Book Review: A Culture of Contentment?
The Culture of Contentment. By J. K Galbraith. Penguin 1993.
Professor Galbraith, the venerable centre-left economist, has written another book on American capitalism. Nothing surprising in that — he has written many previous such books on slightly different themes. The main theme of this one is that a majority of Americans who actually vote are contented with the way things are and will vote for the party that says it will make them pay the least taxes.
Galbraith sees this culture of contentment as supported by a number of attitudes and beliefs. The first is that the allegedly contented majority the four fifths living above the poverty line — believe they are receiving their just desserts and are entitled to be angry if anything impinges on what they so clearly deserve. The second altitude is short-termism: don’t pay out of today’s taxes for things that will only benefit people in the future.
Thirdly, the state is seen as a burden; measures to help the poor only sap their moral fibre and help to keep them poor. However, state measures designed to support the system or bail out unfortunate investors are acceptable (such as social security, military’ expenditure, guarantees to depositors in ill-
fated banks). Fourthly, the contented are said to be tolerant of great differences in income and capital: the plush advantage of the very rich is the price the contented majority pays for retaining what is less but is still very good.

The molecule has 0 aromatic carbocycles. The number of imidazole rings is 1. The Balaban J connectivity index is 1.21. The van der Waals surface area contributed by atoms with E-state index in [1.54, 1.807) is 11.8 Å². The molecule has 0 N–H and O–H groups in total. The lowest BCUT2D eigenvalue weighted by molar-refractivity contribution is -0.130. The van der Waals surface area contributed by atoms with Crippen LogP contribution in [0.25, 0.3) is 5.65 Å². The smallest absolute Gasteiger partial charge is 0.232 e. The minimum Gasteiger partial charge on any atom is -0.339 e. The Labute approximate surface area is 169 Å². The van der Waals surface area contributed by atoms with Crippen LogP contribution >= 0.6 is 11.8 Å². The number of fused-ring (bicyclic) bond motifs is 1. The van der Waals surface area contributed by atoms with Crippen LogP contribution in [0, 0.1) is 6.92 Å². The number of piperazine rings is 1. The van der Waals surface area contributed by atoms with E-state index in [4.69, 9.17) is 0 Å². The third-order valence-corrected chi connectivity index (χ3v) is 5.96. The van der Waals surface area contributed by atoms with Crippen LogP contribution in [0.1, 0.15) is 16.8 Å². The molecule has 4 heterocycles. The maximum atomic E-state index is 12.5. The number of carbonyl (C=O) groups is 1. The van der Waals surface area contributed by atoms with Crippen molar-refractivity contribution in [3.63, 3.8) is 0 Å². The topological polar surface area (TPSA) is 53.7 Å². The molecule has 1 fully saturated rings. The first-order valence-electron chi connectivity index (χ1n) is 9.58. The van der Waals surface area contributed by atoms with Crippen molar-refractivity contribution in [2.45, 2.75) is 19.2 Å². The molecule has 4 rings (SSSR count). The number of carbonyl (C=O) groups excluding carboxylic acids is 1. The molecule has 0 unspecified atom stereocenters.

Galbraith, a long-time supporter of the Democratic Party, expands on these themes with wit, clarity and convincing research. But never with even a hint that the whole lousy system can and should be changed. The mood in which he prefers to write is “analytical and not adjuratory, detached and not, as far as possible, politically involved”. Bringing news of capitalism’s excesses of poverty and riches, misery and privilege, Galbraith obviously has no intention of being shot as the messenger. His point is not to change the world but to “understand” it.
Galbraith invites us to be sceptical about claims that America is a classless society. Yet his own conception of the American socio-economic structure seems equally unrealistic. He recognizes a “functional underclass” of at least 12.8 percent living below the poverty line. But he makes no mention of any other class except the contented majority. In this latter group are a tiny minority of billionaires — and millions struggling to make ends meet just above the poverty line. Perhaps, like the equal right of rich and poor to sleep under bridges, all except the underclass have an equal right to be contented with the system. In his last chapter, entitled “Requiem”, Galbraith offers only a “sad ending”. The two main parties — and he could be talking here about either the USA or Britain — offer alternative administrations of capitalism to slightly different but heavily overlapping constituencies. The underclass is dismissed as powerless, despite its growing numbers. Is there really as much contentment as Galbraith would have us believe? He seems to doubt it himself, since on the last page he writes of “the present discontent and dissonance”.